1 University of Naples "Federico II" (ITALY)
2 Columbia University, Teachers College (UNITED STATES)
3 Griffith University (AUSTRALIA)
About this paper:
Appears in: ICERI2015 Proceedings
Publication year: 2015
Pages: 3827-3838
ISBN: 978-84-608-2657-6
ISSN: 2340-1095
Conference name: 8th International Conference of Education, Research and Innovation
Dates: 18-20 November, 2015
Location: Seville, Spain
With massive changes in the contemporary culture, cosmopolitanism emerges as a new ideology in our societies, holding that all human beings on this globe belong to a mutual community with a shared morality. This new cosmopolitan syntax of reality has thus generated an experiential space and perception of one world. This experience of one world, in the meanwhile, is connected with an increasing awareness of the differences between cultures where our own world-of-life inhabits. However, on the one hand, the experience of one world, when influenced by neoliberism which favors uniformity, is at the risk of homogenization, unable to foster a pluriverse where unity emerges out of and through differences. On the other, the increasing awareness of cultural differences, as closely related to the perception of one world, is likely to provoke self-encapsulation into one’s own cultural tradition, disconnecting from other traditions. Therefore, a major challenge in contemporary scenarios is how to balance between the two counteractive forces of globalization/universality and plurality/particularism. A possible way to overcome this challenge is perhaps, as proposed by Gerald Delanty, through creating communicative models of world openness and understanding the cosmopolitan culture as one of self-problematization.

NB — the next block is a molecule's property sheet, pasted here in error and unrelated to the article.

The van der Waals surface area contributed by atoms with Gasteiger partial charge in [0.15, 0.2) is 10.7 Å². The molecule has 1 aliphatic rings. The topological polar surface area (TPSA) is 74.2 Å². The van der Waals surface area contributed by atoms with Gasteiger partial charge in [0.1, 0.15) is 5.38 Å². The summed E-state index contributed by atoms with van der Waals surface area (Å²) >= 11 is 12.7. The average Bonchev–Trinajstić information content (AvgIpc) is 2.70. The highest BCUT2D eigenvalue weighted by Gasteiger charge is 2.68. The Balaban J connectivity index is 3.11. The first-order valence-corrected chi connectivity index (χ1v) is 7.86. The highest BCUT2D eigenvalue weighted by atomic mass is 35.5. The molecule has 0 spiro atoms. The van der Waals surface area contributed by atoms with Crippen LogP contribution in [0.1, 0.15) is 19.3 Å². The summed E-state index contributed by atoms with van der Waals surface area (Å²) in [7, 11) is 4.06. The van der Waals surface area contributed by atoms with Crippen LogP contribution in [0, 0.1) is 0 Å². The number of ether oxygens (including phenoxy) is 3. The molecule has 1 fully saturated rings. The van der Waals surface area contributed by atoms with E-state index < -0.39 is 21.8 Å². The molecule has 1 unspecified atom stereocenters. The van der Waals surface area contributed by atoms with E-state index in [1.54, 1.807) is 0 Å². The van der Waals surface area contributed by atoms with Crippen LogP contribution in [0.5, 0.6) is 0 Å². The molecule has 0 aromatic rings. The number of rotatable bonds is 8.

This paper takes a cosmopolitan cultural lens to look in higher education in different cultures. The Authors adopt the life-long learning paradigm and the intercultural pedagogy as the conceptual framework to describe and compare three higher educational systems in the U.S., China, and Italy, with a focus on their organizational, cultural and didactical aspects. By underlining the similarities and differences among these three higher education systems, this paper aims to understand how they impact on adult education in multicultural societies, highlighting demographic and psychosocial barriers to learning, and trends, issues and innovations in educational practices. This paper is thus significant in integrating cross-cultural studies and the international transferability of knowledge and human resources in the adult education research arena.
Cosmopolitanism, higher education, life-long learning, intercultural approach.